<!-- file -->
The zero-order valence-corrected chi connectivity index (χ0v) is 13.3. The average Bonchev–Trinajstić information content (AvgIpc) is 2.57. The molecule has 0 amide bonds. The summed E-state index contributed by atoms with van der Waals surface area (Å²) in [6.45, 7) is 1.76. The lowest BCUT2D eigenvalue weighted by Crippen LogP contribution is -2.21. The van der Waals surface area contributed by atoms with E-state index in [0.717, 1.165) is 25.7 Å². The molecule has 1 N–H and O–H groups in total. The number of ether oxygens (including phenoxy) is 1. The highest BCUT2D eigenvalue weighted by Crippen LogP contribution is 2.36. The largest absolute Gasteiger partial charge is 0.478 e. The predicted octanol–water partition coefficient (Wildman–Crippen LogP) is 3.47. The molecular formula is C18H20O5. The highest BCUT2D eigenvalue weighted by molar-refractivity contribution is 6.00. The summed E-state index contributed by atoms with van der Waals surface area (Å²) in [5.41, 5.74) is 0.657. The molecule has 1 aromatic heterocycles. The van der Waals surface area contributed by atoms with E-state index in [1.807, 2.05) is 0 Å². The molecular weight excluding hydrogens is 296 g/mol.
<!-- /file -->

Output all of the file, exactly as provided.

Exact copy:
The zero-order valence-corrected chi connectivity index (χ0v) is 13.3. The average Bonchev–Trinajstić information content (AvgIpc) is 2.57. The molecule has 0 amide bonds. The summed E-state index contributed by atoms with van der Waals surface area (Å²) in [6.45, 7) is 1.76. The lowest BCUT2D eigenvalue weighted by Crippen LogP contribution is -2.21. The van der Waals surface area contributed by atoms with E-state index in [0.717, 1.165) is 25.7 Å². The molecule has 1 N–H and O–H groups in total. The number of ether oxygens (including phenoxy) is 1. The highest BCUT2D eigenvalue weighted by Crippen LogP contribution is 2.36. The largest absolute Gasteiger partial charge is 0.478 e. The predicted octanol–water partition coefficient (Wildman–Crippen LogP) is 3.47. The molecular formula is C18H20O5. The highest BCUT2D eigenvalue weighted by molar-refractivity contribution is 6.00. The summed E-state index contributed by atoms with van der Waals surface area (Å²) in [5.41, 5.74) is 0.657. The molecule has 1 aromatic heterocycles. The van der Waals surface area contributed by atoms with E-state index in [1.807, 2.05) is 0 Å². The molecular weight excluding hydrogens is 296 g/mol.